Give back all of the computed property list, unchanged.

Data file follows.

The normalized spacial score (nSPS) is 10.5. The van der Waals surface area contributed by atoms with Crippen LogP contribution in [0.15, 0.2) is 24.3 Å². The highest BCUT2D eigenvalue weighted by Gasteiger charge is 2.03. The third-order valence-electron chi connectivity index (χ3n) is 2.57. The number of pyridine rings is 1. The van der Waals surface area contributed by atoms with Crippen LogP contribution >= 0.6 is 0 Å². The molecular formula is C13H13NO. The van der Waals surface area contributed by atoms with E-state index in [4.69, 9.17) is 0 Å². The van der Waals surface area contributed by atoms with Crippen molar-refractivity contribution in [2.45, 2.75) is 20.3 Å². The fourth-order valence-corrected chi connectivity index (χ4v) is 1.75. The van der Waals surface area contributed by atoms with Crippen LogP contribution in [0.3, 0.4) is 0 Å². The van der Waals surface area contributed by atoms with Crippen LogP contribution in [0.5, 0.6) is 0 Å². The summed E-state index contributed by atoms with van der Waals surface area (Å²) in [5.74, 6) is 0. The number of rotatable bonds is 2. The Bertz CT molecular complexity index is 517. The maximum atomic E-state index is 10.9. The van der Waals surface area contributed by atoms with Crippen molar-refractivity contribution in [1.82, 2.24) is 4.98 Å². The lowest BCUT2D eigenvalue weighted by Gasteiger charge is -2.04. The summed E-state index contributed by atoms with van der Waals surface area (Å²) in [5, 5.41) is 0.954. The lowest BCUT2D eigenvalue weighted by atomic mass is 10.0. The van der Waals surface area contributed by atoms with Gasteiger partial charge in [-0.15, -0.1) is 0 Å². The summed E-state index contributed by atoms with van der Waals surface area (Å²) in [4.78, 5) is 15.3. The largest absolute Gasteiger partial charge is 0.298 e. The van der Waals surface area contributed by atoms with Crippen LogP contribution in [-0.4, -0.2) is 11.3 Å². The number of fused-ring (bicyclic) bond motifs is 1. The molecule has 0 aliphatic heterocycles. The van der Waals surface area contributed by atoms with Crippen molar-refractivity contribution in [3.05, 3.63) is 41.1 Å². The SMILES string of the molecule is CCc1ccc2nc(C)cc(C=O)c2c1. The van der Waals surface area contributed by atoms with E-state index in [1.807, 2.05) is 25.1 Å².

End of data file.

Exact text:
The normalized spacial score (nSPS) is 10.5. The van der Waals surface area contributed by atoms with Crippen LogP contribution in [0.15, 0.2) is 24.3 Å². The highest BCUT2D eigenvalue weighted by Gasteiger charge is 2.03. The third-order valence-electron chi connectivity index (χ3n) is 2.57. The number of pyridine rings is 1. The van der Waals surface area contributed by atoms with Crippen LogP contribution >= 0.6 is 0 Å². The molecular formula is C13H13NO. The van der Waals surface area contributed by atoms with E-state index in [4.69, 9.17) is 0 Å². The van der Waals surface area contributed by atoms with Crippen molar-refractivity contribution in [2.45, 2.75) is 20.3 Å². The fourth-order valence-corrected chi connectivity index (χ4v) is 1.75. The van der Waals surface area contributed by atoms with Crippen LogP contribution in [0.3, 0.4) is 0 Å². The van der Waals surface area contributed by atoms with Crippen LogP contribution in [0.5, 0.6) is 0 Å². The summed E-state index contributed by atoms with van der Waals surface area (Å²) in [5.74, 6) is 0. The number of rotatable bonds is 2. The Bertz CT molecular complexity index is 517. The maximum atomic E-state index is 10.9. The van der Waals surface area contributed by atoms with Crippen molar-refractivity contribution in [1.82, 2.24) is 4.98 Å². The lowest BCUT2D eigenvalue weighted by Gasteiger charge is -2.04. The summed E-state index contributed by atoms with van der Waals surface area (Å²) in [5, 5.41) is 0.954. The lowest BCUT2D eigenvalue weighted by atomic mass is 10.0. The van der Waals surface area contributed by atoms with Gasteiger partial charge in [-0.15, -0.1) is 0 Å². The summed E-state index contributed by atoms with van der Waals surface area (Å²) in [4.78, 5) is 15.3. The largest absolute Gasteiger partial charge is 0.298 e. The van der Waals surface area contributed by atoms with Crippen LogP contribution in [-0.4, -0.2) is 11.3 Å². The number of fused-ring (bicyclic) bond motifs is 1. The molecule has 0 aliphatic heterocycles. The van der Waals surface area contributed by atoms with Crippen molar-refractivity contribution in [3.05, 3.63) is 41.1 Å². The SMILES string of the molecule is CCc1ccc2nc(C)cc(C=O)c2c1. The van der Waals surface area contributed by atoms with E-state index in [1.807, 2.05) is 25.1 Å².